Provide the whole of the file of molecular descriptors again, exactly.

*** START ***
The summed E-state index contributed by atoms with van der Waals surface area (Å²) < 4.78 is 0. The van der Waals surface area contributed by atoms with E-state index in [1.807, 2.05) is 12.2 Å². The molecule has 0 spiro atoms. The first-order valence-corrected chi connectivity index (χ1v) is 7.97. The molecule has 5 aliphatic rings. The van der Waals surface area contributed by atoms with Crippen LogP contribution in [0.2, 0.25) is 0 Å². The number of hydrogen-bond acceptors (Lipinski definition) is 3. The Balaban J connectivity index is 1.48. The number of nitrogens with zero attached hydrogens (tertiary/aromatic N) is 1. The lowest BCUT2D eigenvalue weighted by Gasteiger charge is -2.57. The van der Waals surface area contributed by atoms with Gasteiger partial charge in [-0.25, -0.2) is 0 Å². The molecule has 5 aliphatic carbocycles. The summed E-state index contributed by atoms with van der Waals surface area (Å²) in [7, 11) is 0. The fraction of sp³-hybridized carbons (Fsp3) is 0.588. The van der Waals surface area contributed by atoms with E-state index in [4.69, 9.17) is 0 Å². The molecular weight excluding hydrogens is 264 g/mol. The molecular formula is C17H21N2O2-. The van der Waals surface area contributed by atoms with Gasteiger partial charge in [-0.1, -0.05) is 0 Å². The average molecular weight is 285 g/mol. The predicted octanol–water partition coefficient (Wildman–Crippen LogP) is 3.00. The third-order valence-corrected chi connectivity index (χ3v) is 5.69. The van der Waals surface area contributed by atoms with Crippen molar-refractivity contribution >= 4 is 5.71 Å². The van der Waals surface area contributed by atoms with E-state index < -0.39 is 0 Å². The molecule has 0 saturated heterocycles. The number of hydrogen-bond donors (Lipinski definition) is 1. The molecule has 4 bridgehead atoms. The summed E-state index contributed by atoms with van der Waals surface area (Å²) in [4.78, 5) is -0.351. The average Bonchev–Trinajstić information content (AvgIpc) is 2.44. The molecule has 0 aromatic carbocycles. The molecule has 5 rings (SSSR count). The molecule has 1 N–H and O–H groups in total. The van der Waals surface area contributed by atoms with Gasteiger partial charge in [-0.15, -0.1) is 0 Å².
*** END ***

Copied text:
The summed E-state index contributed by atoms with van der Waals surface area (Å²) < 4.78 is 0. The van der Waals surface area contributed by atoms with E-state index in [1.807, 2.05) is 12.2 Å². The molecule has 0 spiro atoms. The first-order valence-corrected chi connectivity index (χ1v) is 7.97. The molecule has 5 aliphatic rings. The van der Waals surface area contributed by atoms with Crippen LogP contribution in [0.2, 0.25) is 0 Å². The number of hydrogen-bond acceptors (Lipinski definition) is 3. The Balaban J connectivity index is 1.48. The number of nitrogens with zero attached hydrogens (tertiary/aromatic N) is 1. The lowest BCUT2D eigenvalue weighted by Gasteiger charge is -2.57. The van der Waals surface area contributed by atoms with Gasteiger partial charge in [-0.25, -0.2) is 0 Å². The molecule has 5 aliphatic carbocycles. The summed E-state index contributed by atoms with van der Waals surface area (Å²) in [7, 11) is 0. The fraction of sp³-hybridized carbons (Fsp3) is 0.588. The van der Waals surface area contributed by atoms with E-state index in [4.69, 9.17) is 0 Å². The molecular weight excluding hydrogens is 264 g/mol. The molecular formula is C17H21N2O2-. The van der Waals surface area contributed by atoms with Gasteiger partial charge in [-0.1, -0.05) is 0 Å². The average molecular weight is 285 g/mol. The predicted octanol–water partition coefficient (Wildman–Crippen LogP) is 3.00. The third-order valence-corrected chi connectivity index (χ3v) is 5.69. The van der Waals surface area contributed by atoms with Crippen molar-refractivity contribution >= 4 is 5.71 Å². The van der Waals surface area contributed by atoms with E-state index < -0.39 is 0 Å². The molecule has 0 saturated heterocycles. The number of hydrogen-bond donors (Lipinski definition) is 1. The molecule has 4 bridgehead atoms. The summed E-state index contributed by atoms with van der Waals surface area (Å²) in [4.78, 5) is -0.351. The average Bonchev–Trinajstić information content (AvgIpc) is 2.44. The molecule has 0 aromatic carbocycles. The molecule has 5 rings (SSSR count). The molecule has 1 N–H and O–H groups in total. The van der Waals surface area contributed by atoms with Gasteiger partial charge in [-0.15, -0.1) is 0 Å².